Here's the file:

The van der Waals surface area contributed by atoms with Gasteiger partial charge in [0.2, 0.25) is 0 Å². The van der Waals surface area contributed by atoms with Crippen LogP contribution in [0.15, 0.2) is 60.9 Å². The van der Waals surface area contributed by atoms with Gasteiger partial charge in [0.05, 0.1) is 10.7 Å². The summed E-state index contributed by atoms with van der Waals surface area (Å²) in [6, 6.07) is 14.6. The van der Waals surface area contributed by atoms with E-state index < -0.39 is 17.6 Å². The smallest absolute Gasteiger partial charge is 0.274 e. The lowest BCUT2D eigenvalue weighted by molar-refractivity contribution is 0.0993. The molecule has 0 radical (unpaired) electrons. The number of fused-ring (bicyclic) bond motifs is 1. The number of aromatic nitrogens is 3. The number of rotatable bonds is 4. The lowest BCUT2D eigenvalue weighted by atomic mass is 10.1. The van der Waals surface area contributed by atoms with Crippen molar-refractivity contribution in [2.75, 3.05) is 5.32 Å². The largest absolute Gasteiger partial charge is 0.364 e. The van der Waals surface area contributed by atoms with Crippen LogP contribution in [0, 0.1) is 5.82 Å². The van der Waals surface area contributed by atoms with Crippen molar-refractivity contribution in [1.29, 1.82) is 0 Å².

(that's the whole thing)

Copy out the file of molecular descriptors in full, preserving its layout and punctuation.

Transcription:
The van der Waals surface area contributed by atoms with Gasteiger partial charge in [0.2, 0.25) is 0 Å². The van der Waals surface area contributed by atoms with Crippen LogP contribution in [0.15, 0.2) is 60.9 Å². The van der Waals surface area contributed by atoms with Gasteiger partial charge in [0.05, 0.1) is 10.7 Å². The summed E-state index contributed by atoms with van der Waals surface area (Å²) in [6, 6.07) is 14.6. The van der Waals surface area contributed by atoms with E-state index < -0.39 is 17.6 Å². The smallest absolute Gasteiger partial charge is 0.274 e. The lowest BCUT2D eigenvalue weighted by molar-refractivity contribution is 0.0993. The molecule has 0 radical (unpaired) electrons. The number of fused-ring (bicyclic) bond motifs is 1. The number of aromatic nitrogens is 3. The number of rotatable bonds is 4. The lowest BCUT2D eigenvalue weighted by atomic mass is 10.1. The van der Waals surface area contributed by atoms with Crippen molar-refractivity contribution in [2.75, 3.05) is 5.32 Å². The largest absolute Gasteiger partial charge is 0.364 e. The van der Waals surface area contributed by atoms with Crippen LogP contribution in [0, 0.1) is 5.82 Å². The van der Waals surface area contributed by atoms with Crippen molar-refractivity contribution in [1.29, 1.82) is 0 Å².